The wizard then generates the column bindings or column map. To fix several issues with some providers, the following code might bind columns in a different order than that reported by the provider.

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      COLUMN_ENTRY_LENGTH_STATUS(1, m_ProductID, m_dwProductIDLength, m_dwProductIDStatus)
      COLUMN_ENTRY_LENGTH_STATUS(2, m_ProductName, m_dwProductNameLength, m_dwProductNameStatus)
      COLUMN_ENTRY_LENGTH_STATUS(3, m_SupplierID, m_dwSupplierIDLength, m_dwSupplierIDStatus)
      COLUMN_ENTRY_LENGTH_STATUS(4, m_CategoryID, m_dwCategoryIDLength, m_dwCategoryIDStatus)
      COLUMN_ENTRY_LENGTH_STATUS(5, m_QuantityPerUnit, m_dwQuantityPerUnitLength, m_dwQuantityPerUnitStatus)
      _COLUMN_ENTRY_CODE(6, DBTYPE_CY, _SIZE_TYPE(m_UnitPrice), 0, 0, offsetbuf(m_UnitPrice), offsetbuf(m_dwUnitPriceLength), offsetbuf(m_dwUnitPriceStatus))
      COLUMN_ENTRY_LENGTH_STATUS(7, m_UnitsInStock, m_dwUnitsInStockLength, m_dwUnitsInStockStatus)
      COLUMN_ENTRY_LENGTH_STATUS(8, m_UnitsOnOrder, m_dwUnitsOnOrderLength, m_dwUnitsOnOrderStatus)
      COLUMN_ENTRY_LENGTH_STATUS(9, m_ReorderLevel, m_dwReorderLevelLength, m_dwReorderLevelStatus)
      _COLUMN_ENTRY_CODE(10, DBTYPE_BOOL, _SIZE_TYPE(m_Discontinued), 0, 0, offsetbuf(m_Discontinued), offsetbuf(m_dwDiscontinuedLength), offsetbuf(m_dwDiscontinuedStatus))

Class Declaration

Finally, the wizard generates a command class declaration such as the following:

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class CProducts : public CCommand<CAccessor<CProductsAccessor> >

Attribute-Injected User Record Classes

If you create an OLE DB consumer using the database attributes (db_command or db_table), the attributes inject a user record class with a name of the form "_ClassNameAccessor." For example, if you named your command class COrders, the user record class will be _COrdersAccessor. Although the user record class appears in Class View, double-clicking it navigates to the command or table class in the header file instead. In these cases, you can only view the actual declaration of the user record class by viewing the attribute-injected code.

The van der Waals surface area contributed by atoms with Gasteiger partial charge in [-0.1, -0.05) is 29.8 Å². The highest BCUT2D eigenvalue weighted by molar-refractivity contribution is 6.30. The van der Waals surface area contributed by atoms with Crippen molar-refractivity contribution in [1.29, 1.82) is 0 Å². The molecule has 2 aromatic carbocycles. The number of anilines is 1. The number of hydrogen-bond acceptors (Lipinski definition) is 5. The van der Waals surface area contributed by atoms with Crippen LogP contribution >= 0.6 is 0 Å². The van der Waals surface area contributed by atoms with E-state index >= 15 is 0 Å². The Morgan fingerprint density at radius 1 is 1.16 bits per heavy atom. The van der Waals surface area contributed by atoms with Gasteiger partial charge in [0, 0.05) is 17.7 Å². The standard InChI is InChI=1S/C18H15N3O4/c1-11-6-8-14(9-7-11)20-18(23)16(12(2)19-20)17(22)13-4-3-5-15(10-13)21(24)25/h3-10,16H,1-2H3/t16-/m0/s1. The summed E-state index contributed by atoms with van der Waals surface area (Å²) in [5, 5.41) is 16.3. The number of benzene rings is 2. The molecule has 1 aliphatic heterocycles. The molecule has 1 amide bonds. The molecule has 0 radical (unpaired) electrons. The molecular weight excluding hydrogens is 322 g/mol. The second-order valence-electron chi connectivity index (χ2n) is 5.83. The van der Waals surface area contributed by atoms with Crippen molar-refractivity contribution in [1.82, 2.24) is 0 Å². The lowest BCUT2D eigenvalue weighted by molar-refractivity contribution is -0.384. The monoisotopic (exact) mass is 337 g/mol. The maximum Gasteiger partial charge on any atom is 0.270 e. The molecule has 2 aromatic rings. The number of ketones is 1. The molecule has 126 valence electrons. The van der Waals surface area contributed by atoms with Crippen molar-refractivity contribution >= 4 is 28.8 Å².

There can be potential complications if you add or override methods in attributed consumers. For example, you could add a _COrdersAccessor constructor to the COrders declaration, but note that in reality this adds a constructor to the injected COrdersAccessor class. Such a constructor can initialize the columns/parameters, but you cannot create a copy constructor this way, because it cannot directly instantiate the COrdersAccessor object. If you need a constructor (or other method) directly on the COrders class, it is recommended that you define a new class deriving from COrders and add the necessary methods there.

In the following example, the wizard generates a declaration for the class COrders, but the user record class COrdersAccessor does not appear, because the attributes inject it.

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#include <atlbase.h>
#include <atldbcli.h>
   db_source(L"your connection string"),
   db_command(L"Select ShipName from Orders;")
class COrders

   // COrders()            // incorrect constructor name
   _COrdersAccessor()      // correct constructor name
      [db_column(1) ] TCHAR m_ShipName[41];

The injected command class declaration looks like this:

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class CProducts : public CCommand<CAccessor<_CProductsAccessor> >

Most of the injected code is the same as or similar to the templated version. The main differences are in the injected methods, which are described in Consumer Wizard-Generated Methods.

For information about viewing injected code, see Debugging Injected Code.

See Also